What shuts down the heart more than anything is not letting ourselves have our own experience, but instead judging it, criticizing it, or trying to make it different from what it is. We often imagine there is something wrong with us if we feel angry, needy and dependent, lonely, confused, sad, or scared. We place conditions on ourselves and our experience: “If I feel like this, there must be something wrong with me… I can only accept myself if my experience conforms to my standard of how I should be.”
Psychological work, when practiced in a larger spiritual context, can help people discover that it is possible to be unconditional with themselves—to welcome their experience and hold it with understanding and compassion, whether or not they like it at any given moment. What initially makes this possible is the therapist’s capacity to show unconditional warmth, concern and friendliness toward the client’s experience, no matter what the client is going through. Most people in our culture did not receive this kind of unconditional acceptance in their childhood. So they internalized the conditions their parents or society placed on them: “You are an acceptable human being only if you measure up to our standards.” And because they continue to place these same conditions on themselves, they remain alienated from themselves.
The Dalai Lama and many other Tibetan teachers have spoken of their great surprise and shock at discovering just how much self-hatred Westerners carry around inside them. Such an intense degree of self-blame is not found in traditional Buddhist cultures, where there is an understanding that the heart-mind, also known as buddhanature, is unconditionally open, compassionate, and wholesome. Since we are all embryonic buddhas, why would anyone want to hate themselves?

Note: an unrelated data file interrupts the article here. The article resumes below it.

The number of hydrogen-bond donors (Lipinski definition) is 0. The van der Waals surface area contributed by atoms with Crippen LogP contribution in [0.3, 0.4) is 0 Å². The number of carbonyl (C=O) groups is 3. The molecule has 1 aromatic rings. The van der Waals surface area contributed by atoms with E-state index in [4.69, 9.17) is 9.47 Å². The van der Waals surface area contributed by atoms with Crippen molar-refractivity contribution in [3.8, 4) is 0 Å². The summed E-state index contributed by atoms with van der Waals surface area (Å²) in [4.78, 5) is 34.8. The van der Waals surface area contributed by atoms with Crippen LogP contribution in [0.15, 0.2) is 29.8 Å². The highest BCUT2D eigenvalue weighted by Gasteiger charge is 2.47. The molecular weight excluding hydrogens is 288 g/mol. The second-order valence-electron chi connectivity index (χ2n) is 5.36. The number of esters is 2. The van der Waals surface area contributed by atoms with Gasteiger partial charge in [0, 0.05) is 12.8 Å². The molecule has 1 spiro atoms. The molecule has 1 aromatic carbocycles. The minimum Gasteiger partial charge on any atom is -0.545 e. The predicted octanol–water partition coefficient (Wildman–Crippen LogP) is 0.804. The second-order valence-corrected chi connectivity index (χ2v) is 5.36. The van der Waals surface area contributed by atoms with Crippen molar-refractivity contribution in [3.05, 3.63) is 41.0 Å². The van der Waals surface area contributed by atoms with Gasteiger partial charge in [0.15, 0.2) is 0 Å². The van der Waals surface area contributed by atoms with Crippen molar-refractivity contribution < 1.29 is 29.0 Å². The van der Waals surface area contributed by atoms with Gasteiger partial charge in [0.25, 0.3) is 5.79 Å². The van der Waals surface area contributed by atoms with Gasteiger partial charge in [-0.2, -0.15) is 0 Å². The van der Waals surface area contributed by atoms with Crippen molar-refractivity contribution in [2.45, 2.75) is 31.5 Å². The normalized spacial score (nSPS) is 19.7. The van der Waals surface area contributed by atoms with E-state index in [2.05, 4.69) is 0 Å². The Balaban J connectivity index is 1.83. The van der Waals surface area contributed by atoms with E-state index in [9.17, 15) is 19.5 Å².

Chögyam Trungpa described the essence of our nature in terms of basic goodness. In using this term, he did not mean that people are only morally good—which would be naive, considering all the evil that humans perpetrate in this world. Rather, basic goodness refers to our primordial nature, which is unconditionally wholesome because it is intrinsically attuned to reality.
This primordial kind of goodness goes beyond conventional notions of good and bad. It lies much deeper than conditioned personality and behavior, which are always a mix of positive and negative tendencies. From this perspective, all the evil and destructive behavior that goes on in our world is the result of people failing to recognize the fundamental wholesomeness of their essential nature.